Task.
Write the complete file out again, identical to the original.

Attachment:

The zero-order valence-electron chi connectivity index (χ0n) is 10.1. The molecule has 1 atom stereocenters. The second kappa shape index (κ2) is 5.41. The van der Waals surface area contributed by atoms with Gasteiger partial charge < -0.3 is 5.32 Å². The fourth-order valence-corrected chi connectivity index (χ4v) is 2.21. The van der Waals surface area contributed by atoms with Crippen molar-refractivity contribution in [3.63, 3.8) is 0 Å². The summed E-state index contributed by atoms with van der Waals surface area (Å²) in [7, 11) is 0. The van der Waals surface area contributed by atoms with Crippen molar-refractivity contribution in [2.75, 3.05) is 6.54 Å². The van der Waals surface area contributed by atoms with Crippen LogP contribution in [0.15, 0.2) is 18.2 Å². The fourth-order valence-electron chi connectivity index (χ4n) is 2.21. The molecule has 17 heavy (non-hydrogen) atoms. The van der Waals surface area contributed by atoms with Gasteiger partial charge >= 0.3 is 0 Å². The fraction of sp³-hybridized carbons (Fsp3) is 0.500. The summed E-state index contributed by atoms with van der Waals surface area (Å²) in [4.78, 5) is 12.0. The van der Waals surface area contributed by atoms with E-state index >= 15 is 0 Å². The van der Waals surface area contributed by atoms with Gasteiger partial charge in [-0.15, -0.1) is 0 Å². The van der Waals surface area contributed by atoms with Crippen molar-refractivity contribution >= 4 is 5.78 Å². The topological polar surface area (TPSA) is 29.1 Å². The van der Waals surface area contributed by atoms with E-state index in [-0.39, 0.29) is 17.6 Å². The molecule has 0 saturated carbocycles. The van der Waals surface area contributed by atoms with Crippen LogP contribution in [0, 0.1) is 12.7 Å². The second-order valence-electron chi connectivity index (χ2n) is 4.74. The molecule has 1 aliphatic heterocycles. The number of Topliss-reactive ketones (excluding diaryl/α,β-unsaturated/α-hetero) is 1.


The zero-order valence-electron chi connectivity index (χ0n) is 10.1. The molecule has 1 atom stereocenters. The second kappa shape index (κ2) is 5.41. The van der Waals surface area contributed by atoms with Gasteiger partial charge < -0.3 is 5.32 Å². The fourth-order valence-corrected chi connectivity index (χ4v) is 2.21. The van der Waals surface area contributed by atoms with Crippen molar-refractivity contribution in [3.63, 3.8) is 0 Å². The summed E-state index contributed by atoms with van der Waals surface area (Å²) in [7, 11) is 0. The van der Waals surface area contributed by atoms with Crippen molar-refractivity contribution in [2.75, 3.05) is 6.54 Å². The van der Waals surface area contributed by atoms with Crippen LogP contribution in [0.15, 0.2) is 18.2 Å². The fourth-order valence-electron chi connectivity index (χ4n) is 2.21. The molecule has 17 heavy (non-hydrogen) atoms. The van der Waals surface area contributed by atoms with Gasteiger partial charge >= 0.3 is 0 Å². The fraction of sp³-hybridized carbons (Fsp3) is 0.500. The summed E-state index contributed by atoms with van der Waals surface area (Å²) in [4.78, 5) is 12.0. The van der Waals surface area contributed by atoms with E-state index >= 15 is 0 Å². The van der Waals surface area contributed by atoms with Gasteiger partial charge in [-0.15, -0.1) is 0 Å². The van der Waals surface area contributed by atoms with Crippen molar-refractivity contribution >= 4 is 5.78 Å². The topological polar surface area (TPSA) is 29.1 Å². The van der Waals surface area contributed by atoms with E-state index in [-0.39, 0.29) is 17.6 Å². The molecule has 0 saturated carbocycles. The van der Waals surface area contributed by atoms with Crippen LogP contribution in [0, 0.1) is 12.7 Å². The second-order valence-electron chi connectivity index (χ2n) is 4.74. The molecule has 1 aliphatic heterocycles. The number of Topliss-reactive ketones (excluding diaryl/α,β-unsaturated/α-hetero) is 1.